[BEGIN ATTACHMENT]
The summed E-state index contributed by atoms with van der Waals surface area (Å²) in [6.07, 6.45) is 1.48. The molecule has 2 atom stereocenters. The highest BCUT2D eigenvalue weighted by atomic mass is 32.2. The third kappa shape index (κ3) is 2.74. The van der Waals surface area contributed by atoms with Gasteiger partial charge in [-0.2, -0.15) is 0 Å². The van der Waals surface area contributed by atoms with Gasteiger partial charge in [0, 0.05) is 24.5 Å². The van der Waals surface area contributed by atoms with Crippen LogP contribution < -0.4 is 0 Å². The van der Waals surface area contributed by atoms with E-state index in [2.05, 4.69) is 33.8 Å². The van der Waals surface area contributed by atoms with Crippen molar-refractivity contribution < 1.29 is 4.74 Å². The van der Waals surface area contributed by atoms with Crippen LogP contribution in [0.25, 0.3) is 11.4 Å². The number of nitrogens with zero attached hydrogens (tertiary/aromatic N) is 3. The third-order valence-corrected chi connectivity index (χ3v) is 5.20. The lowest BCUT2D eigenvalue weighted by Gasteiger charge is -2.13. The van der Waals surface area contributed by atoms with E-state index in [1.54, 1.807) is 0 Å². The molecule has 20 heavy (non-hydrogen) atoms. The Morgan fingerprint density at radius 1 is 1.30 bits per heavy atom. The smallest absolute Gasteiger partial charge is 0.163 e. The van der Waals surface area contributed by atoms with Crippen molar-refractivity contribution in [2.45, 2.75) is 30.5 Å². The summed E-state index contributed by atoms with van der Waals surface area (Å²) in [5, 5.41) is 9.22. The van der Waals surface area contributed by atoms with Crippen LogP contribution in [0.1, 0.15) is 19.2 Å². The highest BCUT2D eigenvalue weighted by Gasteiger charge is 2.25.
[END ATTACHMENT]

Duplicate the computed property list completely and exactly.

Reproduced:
The summed E-state index contributed by atoms with van der Waals surface area (Å²) in [6.07, 6.45) is 1.48. The molecule has 2 atom stereocenters. The highest BCUT2D eigenvalue weighted by atomic mass is 32.2. The third kappa shape index (κ3) is 2.74. The van der Waals surface area contributed by atoms with Gasteiger partial charge in [-0.2, -0.15) is 0 Å². The van der Waals surface area contributed by atoms with Gasteiger partial charge in [0, 0.05) is 24.5 Å². The van der Waals surface area contributed by atoms with Crippen LogP contribution < -0.4 is 0 Å². The van der Waals surface area contributed by atoms with E-state index in [2.05, 4.69) is 33.8 Å². The van der Waals surface area contributed by atoms with Crippen molar-refractivity contribution < 1.29 is 4.74 Å². The van der Waals surface area contributed by atoms with Crippen LogP contribution in [0.25, 0.3) is 11.4 Å². The number of nitrogens with zero attached hydrogens (tertiary/aromatic N) is 3. The third-order valence-corrected chi connectivity index (χ3v) is 5.20. The lowest BCUT2D eigenvalue weighted by Gasteiger charge is -2.13. The van der Waals surface area contributed by atoms with E-state index in [1.54, 1.807) is 0 Å². The molecule has 20 heavy (non-hydrogen) atoms. The Morgan fingerprint density at radius 1 is 1.30 bits per heavy atom. The smallest absolute Gasteiger partial charge is 0.163 e. The van der Waals surface area contributed by atoms with Crippen molar-refractivity contribution in [2.45, 2.75) is 30.5 Å². The summed E-state index contributed by atoms with van der Waals surface area (Å²) in [5, 5.41) is 9.22. The van der Waals surface area contributed by atoms with Crippen LogP contribution in [0.1, 0.15) is 19.2 Å². The highest BCUT2D eigenvalue weighted by Gasteiger charge is 2.25.